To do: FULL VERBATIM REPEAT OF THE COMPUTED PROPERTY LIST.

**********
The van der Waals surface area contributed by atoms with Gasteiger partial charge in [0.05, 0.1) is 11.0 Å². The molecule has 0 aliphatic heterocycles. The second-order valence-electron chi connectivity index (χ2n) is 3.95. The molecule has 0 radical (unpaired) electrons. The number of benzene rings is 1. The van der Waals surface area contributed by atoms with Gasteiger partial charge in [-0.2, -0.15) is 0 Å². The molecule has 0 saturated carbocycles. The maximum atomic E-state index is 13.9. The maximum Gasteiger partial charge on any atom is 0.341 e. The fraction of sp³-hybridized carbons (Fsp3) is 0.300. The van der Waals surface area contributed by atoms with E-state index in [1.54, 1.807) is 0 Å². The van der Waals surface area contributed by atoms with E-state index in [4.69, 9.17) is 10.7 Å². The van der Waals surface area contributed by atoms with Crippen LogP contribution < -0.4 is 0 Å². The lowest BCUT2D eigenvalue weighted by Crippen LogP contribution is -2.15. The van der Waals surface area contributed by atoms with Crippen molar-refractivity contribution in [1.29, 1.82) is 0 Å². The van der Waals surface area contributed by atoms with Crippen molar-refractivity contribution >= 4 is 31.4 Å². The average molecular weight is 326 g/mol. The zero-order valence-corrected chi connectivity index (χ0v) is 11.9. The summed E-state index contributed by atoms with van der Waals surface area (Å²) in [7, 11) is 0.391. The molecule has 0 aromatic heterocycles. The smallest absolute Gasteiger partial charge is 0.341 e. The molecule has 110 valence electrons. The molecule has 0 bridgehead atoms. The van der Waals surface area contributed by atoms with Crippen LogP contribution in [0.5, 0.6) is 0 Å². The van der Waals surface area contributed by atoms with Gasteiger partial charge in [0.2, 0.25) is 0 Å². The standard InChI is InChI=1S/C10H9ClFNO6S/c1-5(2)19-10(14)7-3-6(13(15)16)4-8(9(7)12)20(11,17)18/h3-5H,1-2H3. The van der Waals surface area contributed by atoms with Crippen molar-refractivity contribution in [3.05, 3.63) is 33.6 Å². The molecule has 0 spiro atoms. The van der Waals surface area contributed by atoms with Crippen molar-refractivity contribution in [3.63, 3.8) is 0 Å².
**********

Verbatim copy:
The van der Waals surface area contributed by atoms with Gasteiger partial charge in [0.05, 0.1) is 11.0 Å². The molecule has 0 aliphatic heterocycles. The second-order valence-electron chi connectivity index (χ2n) is 3.95. The molecule has 0 radical (unpaired) electrons. The number of benzene rings is 1. The van der Waals surface area contributed by atoms with Gasteiger partial charge in [-0.2, -0.15) is 0 Å². The molecule has 0 saturated carbocycles. The maximum atomic E-state index is 13.9. The maximum Gasteiger partial charge on any atom is 0.341 e. The fraction of sp³-hybridized carbons (Fsp3) is 0.300. The van der Waals surface area contributed by atoms with E-state index in [1.54, 1.807) is 0 Å². The van der Waals surface area contributed by atoms with E-state index in [4.69, 9.17) is 10.7 Å². The van der Waals surface area contributed by atoms with Crippen LogP contribution < -0.4 is 0 Å². The lowest BCUT2D eigenvalue weighted by Crippen LogP contribution is -2.15. The van der Waals surface area contributed by atoms with Crippen molar-refractivity contribution in [1.29, 1.82) is 0 Å². The van der Waals surface area contributed by atoms with Crippen molar-refractivity contribution >= 4 is 31.4 Å². The average molecular weight is 326 g/mol. The zero-order valence-corrected chi connectivity index (χ0v) is 11.9. The summed E-state index contributed by atoms with van der Waals surface area (Å²) in [7, 11) is 0.391. The molecule has 0 aromatic heterocycles. The smallest absolute Gasteiger partial charge is 0.341 e. The molecule has 110 valence electrons. The molecule has 0 bridgehead atoms. The van der Waals surface area contributed by atoms with Crippen LogP contribution in [0.5, 0.6) is 0 Å². The van der Waals surface area contributed by atoms with Gasteiger partial charge in [0.2, 0.25) is 0 Å². The standard InChI is InChI=1S/C10H9ClFNO6S/c1-5(2)19-10(14)7-3-6(13(15)16)4-8(9(7)12)20(11,17)18/h3-5H,1-2H3. The van der Waals surface area contributed by atoms with Crippen molar-refractivity contribution in [3.05, 3.63) is 33.6 Å². The molecule has 0 spiro atoms. The van der Waals surface area contributed by atoms with Crippen molar-refractivity contribution in [3.63, 3.8) is 0 Å².